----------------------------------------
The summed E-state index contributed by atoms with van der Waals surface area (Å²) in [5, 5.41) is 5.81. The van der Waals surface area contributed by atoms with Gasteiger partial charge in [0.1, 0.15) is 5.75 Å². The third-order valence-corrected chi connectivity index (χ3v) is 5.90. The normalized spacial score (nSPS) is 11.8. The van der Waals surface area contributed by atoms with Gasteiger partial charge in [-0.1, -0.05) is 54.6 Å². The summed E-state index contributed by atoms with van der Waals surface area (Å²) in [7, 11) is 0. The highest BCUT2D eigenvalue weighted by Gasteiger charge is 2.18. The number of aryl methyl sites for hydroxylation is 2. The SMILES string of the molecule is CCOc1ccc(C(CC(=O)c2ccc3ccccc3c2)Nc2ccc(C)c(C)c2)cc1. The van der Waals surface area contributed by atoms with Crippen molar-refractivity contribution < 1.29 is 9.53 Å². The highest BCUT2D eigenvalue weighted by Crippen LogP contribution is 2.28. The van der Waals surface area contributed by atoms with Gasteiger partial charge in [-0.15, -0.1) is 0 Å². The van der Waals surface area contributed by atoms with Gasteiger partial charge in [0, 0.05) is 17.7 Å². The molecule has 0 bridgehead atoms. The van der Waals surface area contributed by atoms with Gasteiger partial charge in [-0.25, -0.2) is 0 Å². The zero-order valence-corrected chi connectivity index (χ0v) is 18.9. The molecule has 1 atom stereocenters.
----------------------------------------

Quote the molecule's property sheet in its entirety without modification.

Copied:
The summed E-state index contributed by atoms with van der Waals surface area (Å²) in [5, 5.41) is 5.81. The van der Waals surface area contributed by atoms with Gasteiger partial charge in [0.1, 0.15) is 5.75 Å². The third-order valence-corrected chi connectivity index (χ3v) is 5.90. The normalized spacial score (nSPS) is 11.8. The van der Waals surface area contributed by atoms with Gasteiger partial charge in [-0.1, -0.05) is 54.6 Å². The summed E-state index contributed by atoms with van der Waals surface area (Å²) in [7, 11) is 0. The highest BCUT2D eigenvalue weighted by Gasteiger charge is 2.18. The number of aryl methyl sites for hydroxylation is 2. The SMILES string of the molecule is CCOc1ccc(C(CC(=O)c2ccc3ccccc3c2)Nc2ccc(C)c(C)c2)cc1. The van der Waals surface area contributed by atoms with Crippen molar-refractivity contribution < 1.29 is 9.53 Å². The highest BCUT2D eigenvalue weighted by Crippen LogP contribution is 2.28. The van der Waals surface area contributed by atoms with Gasteiger partial charge in [-0.15, -0.1) is 0 Å². The van der Waals surface area contributed by atoms with Gasteiger partial charge in [0, 0.05) is 17.7 Å². The molecule has 0 bridgehead atoms. The van der Waals surface area contributed by atoms with Gasteiger partial charge in [-0.25, -0.2) is 0 Å². The zero-order valence-corrected chi connectivity index (χ0v) is 18.9. The molecule has 1 atom stereocenters.